I used to ride my bike from Waialae Nui to Kakaako every morning and afternoon. The safest route by far was Diamond Head Road as Waialae Avenue was suicidal with the morning traffic.

    Coming home (Kokohead bound) I would travel along Ala Moana Blvd then onto Kalakaua crossing over Paki then up Monseratt to 18th avenue and down Kilauea into Waialae Nui Valley.

    As traffic worsened so did my near miss incidents by city buses, police cars and errant morning commuters. I gave up bike riding and took the bus for a while, but then it seems even catching the bus meant standing in a fully loaded bus as a full-fare passenger (no student or senior discounts for this gap group middle ager).

    One morning on the way to work I had enough of it and the next day I said, "F*ck the environment" and drove my BMW to work. I paid for luxury, I deserve to drive it too. Until there was a better and safer way to bike from East Honolulu to the urban core, I said saving the earth isn't worth killing myself over it.
    Life is what you make of it...so please read the instructions carefully.

  11. #11
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    Default Re: Bicycle riders in town

    Its tough to ride a bike in town. If you don't have the skills to change from road to sidewalk, the speed to keep up with traffic for at least short distances or the ability to hop a curb to get to a safe area then you're going to have a hard time.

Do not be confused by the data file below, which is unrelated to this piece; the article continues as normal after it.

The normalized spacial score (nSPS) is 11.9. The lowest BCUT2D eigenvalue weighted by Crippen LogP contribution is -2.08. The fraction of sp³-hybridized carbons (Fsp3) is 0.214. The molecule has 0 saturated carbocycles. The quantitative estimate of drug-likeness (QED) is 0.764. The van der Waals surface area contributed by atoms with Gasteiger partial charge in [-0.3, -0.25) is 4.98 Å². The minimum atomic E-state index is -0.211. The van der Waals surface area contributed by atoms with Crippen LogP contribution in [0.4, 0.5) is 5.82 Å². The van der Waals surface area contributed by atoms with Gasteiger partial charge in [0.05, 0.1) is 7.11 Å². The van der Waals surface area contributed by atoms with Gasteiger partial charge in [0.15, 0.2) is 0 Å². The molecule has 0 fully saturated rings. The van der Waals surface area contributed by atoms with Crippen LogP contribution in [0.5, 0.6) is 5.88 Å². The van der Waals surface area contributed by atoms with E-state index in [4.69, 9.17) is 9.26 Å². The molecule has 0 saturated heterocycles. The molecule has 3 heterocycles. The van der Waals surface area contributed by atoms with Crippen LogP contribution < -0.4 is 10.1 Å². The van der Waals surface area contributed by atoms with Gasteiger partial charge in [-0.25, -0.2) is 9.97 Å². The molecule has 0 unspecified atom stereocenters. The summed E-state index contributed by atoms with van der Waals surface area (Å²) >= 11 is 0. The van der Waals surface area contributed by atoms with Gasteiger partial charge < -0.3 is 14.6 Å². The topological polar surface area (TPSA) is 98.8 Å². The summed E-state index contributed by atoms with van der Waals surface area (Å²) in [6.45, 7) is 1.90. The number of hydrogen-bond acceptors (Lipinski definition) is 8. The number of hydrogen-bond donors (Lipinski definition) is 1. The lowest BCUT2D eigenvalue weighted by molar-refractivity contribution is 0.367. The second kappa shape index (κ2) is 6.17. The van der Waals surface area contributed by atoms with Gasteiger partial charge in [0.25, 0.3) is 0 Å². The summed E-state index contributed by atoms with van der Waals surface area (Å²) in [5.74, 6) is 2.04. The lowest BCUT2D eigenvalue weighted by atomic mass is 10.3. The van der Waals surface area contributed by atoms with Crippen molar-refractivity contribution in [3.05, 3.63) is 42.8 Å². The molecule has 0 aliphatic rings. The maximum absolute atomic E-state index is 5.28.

Like many have already mentioned, the bike paths are lacking in town. If you do find them then they can end all of sudden.

    If you ride on the sidewalks then I would recommend a ringing bell. It doesn't always work because some people get confused by the sound. But it can help to get some attention from the sidewalk users.

  12. #12
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    Default Re: Bicycle riders in town

    The problem with riding on a sidewalk is that in business districts (such as downtown Honolulu, Waikiki and Kakaako), it's illegal. Riding on sidewalks are only legal on residentially zoned areas. Once I got yelled at from a pedistrian on the corner of Kokohead and Harding while riding my bike on the sidewalk.

    I wasn't even near him as he crossed the intersection behind me when he yelled out that I couldn't ride on the sidewalk. I told him this is a mixed residential-business zone and that I could (I probably lied in the process) but he bought it and I rode off.

    But on Kapiolani BLVD I'll take the ticket over being taken to Queen's hospital in an ambulance after being taken out by a city bus ANYTIME!
    Life is what you make of it...so please read the instructions carefully.

  13. #13

    Default Re: Bicycle riders in town

    Quote Originally Posted by craigwatanabe View Post
    As traffic worsened so did my near miss incidents by city buses, police cars and errant morning commuters. I gave up bike riding and took the bus for a while, but then it seems even catching the bus meant standing in a fully loaded bus as a full-fare passenger (no student or senior discounts for this gap group middle ager).

    One morning on the way to work I had enough of it and the next day I said, "F*ck the environment" and drove my BMW to work. I paid for luxury, I deserve to drive it too. Until there was a better and safer way to bike from East Honolulu to the urban core, I said saving the earth isn't worth killing myself over it.